Turn with me to Matthew 5. Today we continue our journey through the Sermon on the Mount, specifically the Beatitudes. Before we get started in our specific text, I wanted to mention something that I believe I have wrongfully under emphasized over the last three weeks. For me, and I hope for you, each one of these beatitudes have greatly convicted me. They have pierced my heart, and this is exactly what God wants His Word to do when we interact with it.
- Hebrews 4:12 – “For the word of God is living and active, sharper than any two-edged sword, piercing to the division of soul and of spirit, of joints and of marrow, and discerning the thoughts and intentions of the heart.
Having said that, once we are convicted by God’s Word we have two roads we can take. Road one is the road of the Pharisees and road two is the road of Grace. The Pharisaical road is when someone reads the Word of God and looks to themselves for the strength to adhere to what they found convicting. For example, last week we examined what it meant to be meek. If you walked out of here and said I need to be more meek. And then you asked yourself, “What can I do to be more meek?” Then you are walking down the road of a Pharisee. For you are looking to yourself to produce the fruit in your life. Jesus warned us about this in Matthew 16:6.
- Matthew 16:6 – “Jesus said to them, "Watch and beware of the leaven of the Pharisees and Sadducees."
Instead, we are not look to ourselves, but to the Lord. It is His Grace that produces these qualities, these beatitudes, in our life. These Christian characteristics listed in the beatitudes are a result of the Holy Spirit coming into your life, regenerating you, and giving you eyes to see, a heart that mourns, and a lowly disposition. If you are born of the Spirit of God, then you should walk by the Spirit of God.
- Galatians 3:3 - - “Are you so foolish? Having begun by the Spirit, are you now being perfected by the flesh? “
- Matthew 5:6 – “Blessed are those who hunger and thirst for righteousness, for they shall be satisfied”
The answer is somewhat obvious, for the answer is in the word itself. To be righteous is to be right. To do things, to say things, to think thing that are correct, and to not do wrong things.
This word righteousness assumes something. It assumes that there is an actual, real, measurable standard by which we all must live by. What is interesting about this belief of a universal and absolute standard is that it is a fleeting belief in this postmodern world. More and more people reject the idea of absolutes. Instead more and more of the American culture accepts relativism. Relativism is the idea that each person has their own standard to live by. It is the idea that each person makes their own rules and no one can tell them that they are wrong. Relativism is the belief that righteousness is self defined, or culturally defined, and this belief is rampant in America and rampant in churches.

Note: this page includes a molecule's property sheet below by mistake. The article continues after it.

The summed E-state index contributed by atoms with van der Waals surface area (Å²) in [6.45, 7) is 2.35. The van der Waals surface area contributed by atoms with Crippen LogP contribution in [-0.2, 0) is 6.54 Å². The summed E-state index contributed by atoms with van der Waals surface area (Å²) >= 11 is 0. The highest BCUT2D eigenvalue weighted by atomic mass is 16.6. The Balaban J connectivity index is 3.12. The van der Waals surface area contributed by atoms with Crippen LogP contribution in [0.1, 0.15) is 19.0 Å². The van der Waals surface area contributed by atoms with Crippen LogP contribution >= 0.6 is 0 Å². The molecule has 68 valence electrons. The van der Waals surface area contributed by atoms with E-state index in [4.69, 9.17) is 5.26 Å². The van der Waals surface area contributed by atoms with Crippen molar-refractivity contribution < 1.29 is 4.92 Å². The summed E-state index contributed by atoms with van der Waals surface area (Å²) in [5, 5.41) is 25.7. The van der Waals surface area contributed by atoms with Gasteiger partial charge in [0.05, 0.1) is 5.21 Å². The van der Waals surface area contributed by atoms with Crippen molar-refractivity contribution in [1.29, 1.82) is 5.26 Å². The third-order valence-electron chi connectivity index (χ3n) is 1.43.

Jesus's statement concerning righteousness totally blows the door off of relativism. Jesus says there is a right way to live. Jesus says there is a standard of virtue. And this is not the only time Jesus uses this word in Matthew. In fact, he mentions righteousness twice in the beatitudes, and he mentions is three more times in the rest of the sermon on the Mount. (Matthew 5:20, Matthew 6:1, Matthew 6:33). Therefore, either Jesus is lying to us, or there really is a right way and a wrong way to live in the world He created.
And if the world was intellectually honest, we would all agree with this; because this standard is something that everyone can sense or feel, it is intuitive. No matter what culture, no matter what point in history you look at, you will always find a similar standard that people live by. This standard is commonly called the moral law. For example, murder; all cultures throughout all time agree that it is wrong to randomly kill someone for no reason. Another example, all cultures throughout all time agree that it wrong to steal. If that is not enough, the proof or the moral law lies in your reaction when someone treats you “wrongly.” If you didn't have implanted in you a sense of right and wrong, then you would not be offended when someone spits in your face and pushes you to the ground.
The truth is that there is a standard, and there is a standard Giver, and he happens to be Jesus's Dad, the Creator of the Universe, and we are to live by this standard. But there is a problem, and Jesus speaks of that problem.
When Jesus say's “ Blessed are those who hunger and thirst for righteousness” He is making a very indicting statement about humanity. For to hunger and thirst for something means that you lack it. When you hunger for food, it means your stomach is empty of food. When you hunger for righteousness, it means you are empty of righteousness. You lack righteousness.